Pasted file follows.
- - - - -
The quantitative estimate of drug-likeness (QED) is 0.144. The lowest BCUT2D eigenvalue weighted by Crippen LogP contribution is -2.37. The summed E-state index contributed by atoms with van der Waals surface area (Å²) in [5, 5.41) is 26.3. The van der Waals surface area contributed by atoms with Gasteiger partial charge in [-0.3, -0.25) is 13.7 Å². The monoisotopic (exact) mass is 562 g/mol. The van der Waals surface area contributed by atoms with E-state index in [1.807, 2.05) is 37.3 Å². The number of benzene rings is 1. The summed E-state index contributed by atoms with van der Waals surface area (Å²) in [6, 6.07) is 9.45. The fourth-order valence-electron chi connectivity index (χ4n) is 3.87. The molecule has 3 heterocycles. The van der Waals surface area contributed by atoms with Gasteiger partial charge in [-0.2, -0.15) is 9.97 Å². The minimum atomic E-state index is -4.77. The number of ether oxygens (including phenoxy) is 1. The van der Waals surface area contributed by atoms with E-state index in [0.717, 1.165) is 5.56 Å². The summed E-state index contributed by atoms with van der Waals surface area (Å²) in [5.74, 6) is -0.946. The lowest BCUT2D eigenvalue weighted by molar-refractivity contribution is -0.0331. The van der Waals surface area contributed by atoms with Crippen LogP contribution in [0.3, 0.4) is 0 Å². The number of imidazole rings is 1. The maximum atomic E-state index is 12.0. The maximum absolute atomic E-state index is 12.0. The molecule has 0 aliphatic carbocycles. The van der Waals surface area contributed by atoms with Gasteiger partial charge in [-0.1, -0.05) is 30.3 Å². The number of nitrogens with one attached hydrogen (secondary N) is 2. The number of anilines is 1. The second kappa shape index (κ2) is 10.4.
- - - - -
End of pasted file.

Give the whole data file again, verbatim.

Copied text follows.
The quantitative estimate of drug-likeness (QED) is 0.144. The lowest BCUT2D eigenvalue weighted by Crippen LogP contribution is -2.37. The summed E-state index contributed by atoms with van der Waals surface area (Å²) in [5, 5.41) is 26.3. The van der Waals surface area contributed by atoms with Gasteiger partial charge in [-0.3, -0.25) is 13.7 Å². The monoisotopic (exact) mass is 562 g/mol. The van der Waals surface area contributed by atoms with E-state index in [1.807, 2.05) is 37.3 Å². The number of benzene rings is 1. The summed E-state index contributed by atoms with van der Waals surface area (Å²) in [6, 6.07) is 9.45. The fourth-order valence-electron chi connectivity index (χ4n) is 3.87. The molecule has 3 heterocycles. The van der Waals surface area contributed by atoms with Gasteiger partial charge in [-0.2, -0.15) is 9.97 Å². The minimum atomic E-state index is -4.77. The number of ether oxygens (including phenoxy) is 1. The van der Waals surface area contributed by atoms with E-state index in [0.717, 1.165) is 5.56 Å². The summed E-state index contributed by atoms with van der Waals surface area (Å²) in [5.74, 6) is -0.946. The lowest BCUT2D eigenvalue weighted by molar-refractivity contribution is -0.0331. The van der Waals surface area contributed by atoms with Crippen LogP contribution in [0.3, 0.4) is 0 Å². The number of imidazole rings is 1. The maximum atomic E-state index is 12.0. The maximum absolute atomic E-state index is 12.0. The molecule has 0 aliphatic carbocycles. The van der Waals surface area contributed by atoms with Gasteiger partial charge in [-0.1, -0.05) is 30.3 Å². The number of nitrogens with one attached hydrogen (secondary N) is 2. The number of anilines is 1. The second kappa shape index (κ2) is 10.4.